As my lovely and long-suffering marketing assistants can attest, my relationship with technology is love/hate (at best….)
That said, I love learning new ways to help others solve problems, so when I learned this week about coders using rubber duck debugging for problem solving I was intrigued.
What is it?
In a nutshell (dare I say, a duck shell?) it comes from a story in “The Pragmatic Programmer” in which the coder finds the solution to their problem simply by describing the problem aloud to a rubber duck.
Apparently, the duck’s non-judgmental listening style was just what the programmer needed to see the flaw in their code.
(As you can imagine I also like this idea because it backs up my own belief that it is only when we say things out loud that we notice where we have a plot hole. This is why I require my clients, and strongly advise you, to practice presentations and answers to tough questions out loud.)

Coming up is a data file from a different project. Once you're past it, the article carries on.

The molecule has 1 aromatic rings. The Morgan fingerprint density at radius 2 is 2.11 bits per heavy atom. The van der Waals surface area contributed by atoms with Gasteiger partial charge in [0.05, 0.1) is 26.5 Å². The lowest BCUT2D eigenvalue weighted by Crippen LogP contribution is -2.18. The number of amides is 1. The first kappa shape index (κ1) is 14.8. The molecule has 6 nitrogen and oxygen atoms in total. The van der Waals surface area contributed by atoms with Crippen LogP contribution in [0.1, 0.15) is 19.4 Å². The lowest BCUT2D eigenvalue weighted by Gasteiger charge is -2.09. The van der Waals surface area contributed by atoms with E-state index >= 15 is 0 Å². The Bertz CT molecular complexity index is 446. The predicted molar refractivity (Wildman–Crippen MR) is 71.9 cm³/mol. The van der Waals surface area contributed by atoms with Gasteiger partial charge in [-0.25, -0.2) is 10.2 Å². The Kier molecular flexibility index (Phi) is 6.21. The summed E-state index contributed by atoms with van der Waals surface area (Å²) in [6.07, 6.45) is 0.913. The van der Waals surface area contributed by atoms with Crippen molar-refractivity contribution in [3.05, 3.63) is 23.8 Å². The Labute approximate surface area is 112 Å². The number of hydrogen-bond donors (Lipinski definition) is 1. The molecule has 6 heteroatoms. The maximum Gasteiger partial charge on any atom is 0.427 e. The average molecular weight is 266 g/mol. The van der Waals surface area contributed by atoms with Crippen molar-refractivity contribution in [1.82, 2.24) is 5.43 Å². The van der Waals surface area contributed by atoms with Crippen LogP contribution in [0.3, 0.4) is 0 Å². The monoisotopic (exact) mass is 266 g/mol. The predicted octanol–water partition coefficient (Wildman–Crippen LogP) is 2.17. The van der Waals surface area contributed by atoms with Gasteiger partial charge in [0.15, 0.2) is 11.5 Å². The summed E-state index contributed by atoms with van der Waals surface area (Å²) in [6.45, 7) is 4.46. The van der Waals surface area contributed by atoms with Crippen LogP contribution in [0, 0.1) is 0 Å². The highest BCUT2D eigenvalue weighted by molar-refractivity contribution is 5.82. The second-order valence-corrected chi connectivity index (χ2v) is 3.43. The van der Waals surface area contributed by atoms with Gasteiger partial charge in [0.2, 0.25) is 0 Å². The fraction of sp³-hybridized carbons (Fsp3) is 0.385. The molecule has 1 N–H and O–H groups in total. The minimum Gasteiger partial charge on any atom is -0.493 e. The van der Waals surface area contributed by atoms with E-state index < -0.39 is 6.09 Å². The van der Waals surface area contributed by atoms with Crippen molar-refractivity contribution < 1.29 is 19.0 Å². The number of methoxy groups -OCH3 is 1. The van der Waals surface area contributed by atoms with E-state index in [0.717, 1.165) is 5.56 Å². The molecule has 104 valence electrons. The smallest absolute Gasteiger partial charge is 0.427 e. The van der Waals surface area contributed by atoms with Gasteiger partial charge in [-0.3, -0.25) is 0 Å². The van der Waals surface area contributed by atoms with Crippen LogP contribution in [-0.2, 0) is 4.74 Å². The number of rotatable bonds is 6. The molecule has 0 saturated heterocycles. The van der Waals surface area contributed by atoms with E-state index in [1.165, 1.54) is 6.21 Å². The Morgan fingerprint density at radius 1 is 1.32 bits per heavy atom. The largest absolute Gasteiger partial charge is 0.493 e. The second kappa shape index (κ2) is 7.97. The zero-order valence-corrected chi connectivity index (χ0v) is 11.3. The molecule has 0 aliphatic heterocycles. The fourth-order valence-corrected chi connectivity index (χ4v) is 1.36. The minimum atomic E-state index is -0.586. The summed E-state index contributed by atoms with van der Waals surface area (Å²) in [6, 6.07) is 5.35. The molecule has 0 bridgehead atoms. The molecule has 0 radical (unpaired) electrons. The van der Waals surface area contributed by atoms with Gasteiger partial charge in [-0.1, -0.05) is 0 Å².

Too often, however, we do not offer others Abraham Maslow’s definition of “real listening.”
How does he define real listening? To listen:
“without presupposing, classifying, improving, controverting, evaluating, approving or disapproving, without dueling what is being said, without rehearsing the rebuttal in advance, without free-associating to portions of what is being said so that succeeding portions are not heard at all.”
But if you can, (I know you can!) you will be listening like a dream—or a duck—come true.
For more on how to prep for tough questions or difficult presentations, take a look at “Stupid Car Fight? Writer’s Block? Prepping an Important Presentation? Walk it Out”